The wine did not matter. Nor the decadent dinner of lobster and steak. Not even the flowers with their heady scent. And not the sunlight highlighting your cheekbones and good breeding.
You hand me a package and when I open it and look crestfallen. You explain, “It is the moon wrapped in brown paper.” Your face was full of pride and expectation.
“But darling,” I say, ”I had asked for fish and chips wrapped in newspaper, with malt vinegar and salt to sting my lips for you to kiss and tongue turn to tingle.”
“You deserve more than cold fish and soggy chips,” you counter. “How can I compare your beauty to fried food? I am a man of means and I mean to give you the best.”
I shake my head, the silence steeping the air and the realization sinking into my heart.
Early for Sadje’s What do you see #121 but late for d’Verse Prosery with Björn’s prompt to use the line “It is a moon wrapper in brown paper” in a 144 word piece of prose. If I really wanted to stretch it, this writing also fulfills d’Verse’s Tuesday Poetics for an un-Valentine’s Day Poem theme however it is prose and not a poem so that may disqualify it. With my aversion to Valentine’s Day, I was quite happy to see these prompts.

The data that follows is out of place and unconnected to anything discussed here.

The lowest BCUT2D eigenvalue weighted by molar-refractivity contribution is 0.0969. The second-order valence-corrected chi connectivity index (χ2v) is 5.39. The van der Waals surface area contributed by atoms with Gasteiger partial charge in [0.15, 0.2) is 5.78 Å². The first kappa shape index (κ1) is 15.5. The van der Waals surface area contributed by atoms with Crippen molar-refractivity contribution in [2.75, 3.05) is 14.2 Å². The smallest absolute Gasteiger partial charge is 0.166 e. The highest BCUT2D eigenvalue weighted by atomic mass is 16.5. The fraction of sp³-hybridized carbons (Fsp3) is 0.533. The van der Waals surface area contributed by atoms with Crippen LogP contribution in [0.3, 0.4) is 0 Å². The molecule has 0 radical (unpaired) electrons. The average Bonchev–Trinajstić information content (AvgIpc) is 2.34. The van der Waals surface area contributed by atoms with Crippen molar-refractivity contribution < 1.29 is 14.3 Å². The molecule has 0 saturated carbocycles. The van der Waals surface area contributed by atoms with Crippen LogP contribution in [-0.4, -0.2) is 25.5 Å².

Yes, it’s true – I am not a big fan of Valentine’s Day. I am a big fan of chocolates but this day just seems so superficial to me. I am especially not a big fan of kids bringing in valentines to school. At least at my children’s school, they make all the kids bring in a valentine for each kid in the class. Gone are the days of worrying that you wouldn’t get a valentines in your shoebox mailbox. Maybe that is where my aversion to this holiday comes from.
There is just something so artificial about this day. Why are kids – who have no notion of romantic love – even celebrating this day? Why are we forcing them to proclaim love (or even friendship) to kids who may be mean to them? Plus, all that pink and red and white paper and glitter that will just pollute the earth. And the candy and sweets! We still have Halloween candy and now more comes in.
One blessing of this pandemic, for me, was the chance to stop and be more thoughtful about what I was doing and why. I’m now looking at what my family is doing and asking that same question. What are we doing and why are we doing it?
© iido 2022